The owl is also said to be an attribute of Christ, who sacrificed himself to save humanity, and this explains why this animal is often present in crucifixion scenes. In terms of its negative aspect, the owl, an animal that hides in darkness and fears the light, symbolises Satan. Just like the devil tricks humanity, it’s said that the owl tricks other birds, making them fall into the traps set by hunters. The owl also symbolises solitude, which is why you often see it in scenes featuring hermits at prayer. Its oldest gift is that of wisdom, and this is why it’s frequently depicted in portrayals of Saint Jerome. The owl also appears in other kinds of art, including manuscripts (13th century Bestiary).

Parrot or parakeet. Palencia Cathedral (Spain).

Owl. Salamanca Cathedral (Spain).

The huge variety of animal behaviour provides a wealth of values that make the animal world an inexhaustible supply of symbols and meanings. Its faculties and powers have always attracted people, faculties that humans have even envied and tried to imitate. Throughout history, depictions of real animals in all the arts have referred to these powers, serving as we know in many cases to symbolise human virtues and faults. However, Émile Mâle (1862-1954) says that in medieval time animals were portrayed in art because they were loved, rather than for allegorical reasons. This art was natural, not symbolic, and in most cases it had a purely decorative purpose.

Precisely because of my great love for the animal kingdom, I’m dedicating this first blog post on gargoyle images of unusual animals to all of them.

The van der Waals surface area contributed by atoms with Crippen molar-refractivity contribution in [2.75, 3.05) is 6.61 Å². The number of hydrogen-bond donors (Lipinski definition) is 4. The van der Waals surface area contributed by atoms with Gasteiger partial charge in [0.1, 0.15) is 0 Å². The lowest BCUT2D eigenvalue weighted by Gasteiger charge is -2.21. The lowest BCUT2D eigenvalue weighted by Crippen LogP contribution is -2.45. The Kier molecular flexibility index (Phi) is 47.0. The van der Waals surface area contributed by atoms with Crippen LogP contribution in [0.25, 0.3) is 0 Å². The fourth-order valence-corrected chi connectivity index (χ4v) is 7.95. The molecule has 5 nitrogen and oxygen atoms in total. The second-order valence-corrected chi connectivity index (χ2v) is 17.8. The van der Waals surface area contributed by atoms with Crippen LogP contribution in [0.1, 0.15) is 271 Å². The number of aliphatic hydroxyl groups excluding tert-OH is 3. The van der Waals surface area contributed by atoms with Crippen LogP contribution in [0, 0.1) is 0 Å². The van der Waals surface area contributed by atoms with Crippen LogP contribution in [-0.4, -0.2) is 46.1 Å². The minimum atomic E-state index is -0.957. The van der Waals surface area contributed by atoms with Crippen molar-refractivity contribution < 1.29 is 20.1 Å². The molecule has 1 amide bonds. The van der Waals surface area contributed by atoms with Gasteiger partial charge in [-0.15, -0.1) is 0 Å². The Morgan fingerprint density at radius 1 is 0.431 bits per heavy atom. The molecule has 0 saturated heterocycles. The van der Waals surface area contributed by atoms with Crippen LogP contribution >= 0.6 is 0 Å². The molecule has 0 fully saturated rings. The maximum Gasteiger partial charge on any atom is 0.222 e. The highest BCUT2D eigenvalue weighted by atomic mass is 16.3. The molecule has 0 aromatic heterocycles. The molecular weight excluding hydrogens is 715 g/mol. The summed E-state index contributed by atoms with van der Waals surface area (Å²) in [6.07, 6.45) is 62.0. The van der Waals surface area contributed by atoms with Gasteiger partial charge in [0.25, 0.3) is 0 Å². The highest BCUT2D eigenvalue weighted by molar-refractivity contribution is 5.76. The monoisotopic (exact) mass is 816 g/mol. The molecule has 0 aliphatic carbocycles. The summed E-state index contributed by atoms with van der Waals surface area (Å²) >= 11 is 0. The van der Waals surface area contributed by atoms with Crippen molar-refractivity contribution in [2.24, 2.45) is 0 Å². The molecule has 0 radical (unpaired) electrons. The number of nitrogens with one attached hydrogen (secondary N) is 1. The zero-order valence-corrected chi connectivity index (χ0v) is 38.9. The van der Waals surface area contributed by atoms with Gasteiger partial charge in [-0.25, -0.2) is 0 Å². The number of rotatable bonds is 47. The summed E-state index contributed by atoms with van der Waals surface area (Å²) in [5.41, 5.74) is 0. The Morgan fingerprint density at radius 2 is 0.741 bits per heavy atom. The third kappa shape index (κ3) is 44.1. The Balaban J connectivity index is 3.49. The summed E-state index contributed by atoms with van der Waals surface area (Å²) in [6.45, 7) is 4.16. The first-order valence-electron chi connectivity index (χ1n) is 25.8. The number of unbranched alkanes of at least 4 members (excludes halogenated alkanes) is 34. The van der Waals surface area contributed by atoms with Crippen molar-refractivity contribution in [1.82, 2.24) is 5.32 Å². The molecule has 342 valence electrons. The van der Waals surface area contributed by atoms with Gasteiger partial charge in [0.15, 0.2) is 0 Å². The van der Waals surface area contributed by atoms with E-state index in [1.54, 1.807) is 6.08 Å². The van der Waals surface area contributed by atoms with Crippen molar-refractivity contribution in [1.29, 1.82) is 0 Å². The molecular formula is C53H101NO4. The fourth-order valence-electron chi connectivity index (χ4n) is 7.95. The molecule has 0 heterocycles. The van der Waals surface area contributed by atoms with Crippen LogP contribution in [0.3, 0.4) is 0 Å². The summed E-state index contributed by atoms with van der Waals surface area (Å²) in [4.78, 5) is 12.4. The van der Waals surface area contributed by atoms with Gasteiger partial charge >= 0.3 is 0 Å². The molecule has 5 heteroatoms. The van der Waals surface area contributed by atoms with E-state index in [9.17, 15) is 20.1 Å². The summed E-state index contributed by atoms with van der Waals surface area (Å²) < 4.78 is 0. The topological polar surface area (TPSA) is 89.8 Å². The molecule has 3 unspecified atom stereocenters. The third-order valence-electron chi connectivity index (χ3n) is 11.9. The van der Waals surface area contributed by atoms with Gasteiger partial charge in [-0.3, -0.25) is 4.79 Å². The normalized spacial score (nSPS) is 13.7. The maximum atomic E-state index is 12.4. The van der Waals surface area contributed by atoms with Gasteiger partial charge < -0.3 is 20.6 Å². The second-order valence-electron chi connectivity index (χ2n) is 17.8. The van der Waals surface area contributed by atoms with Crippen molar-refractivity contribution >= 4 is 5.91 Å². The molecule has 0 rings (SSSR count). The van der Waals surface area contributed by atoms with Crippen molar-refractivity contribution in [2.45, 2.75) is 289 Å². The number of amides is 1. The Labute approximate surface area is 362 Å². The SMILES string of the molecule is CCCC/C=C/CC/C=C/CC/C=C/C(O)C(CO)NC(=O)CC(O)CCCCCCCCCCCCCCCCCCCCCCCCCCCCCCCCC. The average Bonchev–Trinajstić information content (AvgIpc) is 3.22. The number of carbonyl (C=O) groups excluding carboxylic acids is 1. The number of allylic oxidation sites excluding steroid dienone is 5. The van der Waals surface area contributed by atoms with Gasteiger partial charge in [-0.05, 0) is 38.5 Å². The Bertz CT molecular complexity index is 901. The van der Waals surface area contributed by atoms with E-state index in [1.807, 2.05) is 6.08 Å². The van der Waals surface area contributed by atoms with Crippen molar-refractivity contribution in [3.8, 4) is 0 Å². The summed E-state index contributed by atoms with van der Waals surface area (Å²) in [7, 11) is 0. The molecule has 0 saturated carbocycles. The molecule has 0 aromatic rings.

Bibliography consulted

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DEBIDOUR, V. H., Le bestiaire sculpté du Moyen Âge en France, France, B. Arthaud, 1961.

El Fisiólogo. Bestiario Medieval, trad.: M. Ayerra Redín y N. Guglielmi, introducción y notas de N. Guglielmi, texto utilizado: Physiologus latinus. Versio Y, editado por F. J. Carmody, University of California, Publications in Classical Philology, vol. 12, nº 7, pp. 95-134, University of California Press, Berkeley and Los Ángeles, 1941, Buenos Aires, Editorial Universitaria de Buenos Aires, 1971.

FERGUSON, G., Signs & symbols in Christian Art, New York, Oxford University Press, 1961.

MALAXECHEVERRÍA, I., Bestiario medieval, edición y traducción del inglés de I. Malaxecheverría, Madrid, Ediciones Siruela, S. A., 2008.

MARIÑO FERRO, X. R., El simbolismo animal. Creencias y significados en la cultura occidental, Madrid, Ediciones Encuentro, 1996.

MATEO GÓMEZ, I., Temas profanos en la escultura gótica española. Las sillerías de coro, Madrid, Consejo Superior de Investigaciones Científicas. Instituto Diego Velázquez, 1979.

PAYNE, A., Medieval Beasts, London, The British Library Board, 1990.

THORNDIKE, L., A history of magic and experimental science. During the first thirteen centuries of our era, vol. I, New York, Columbia University Press, 1923.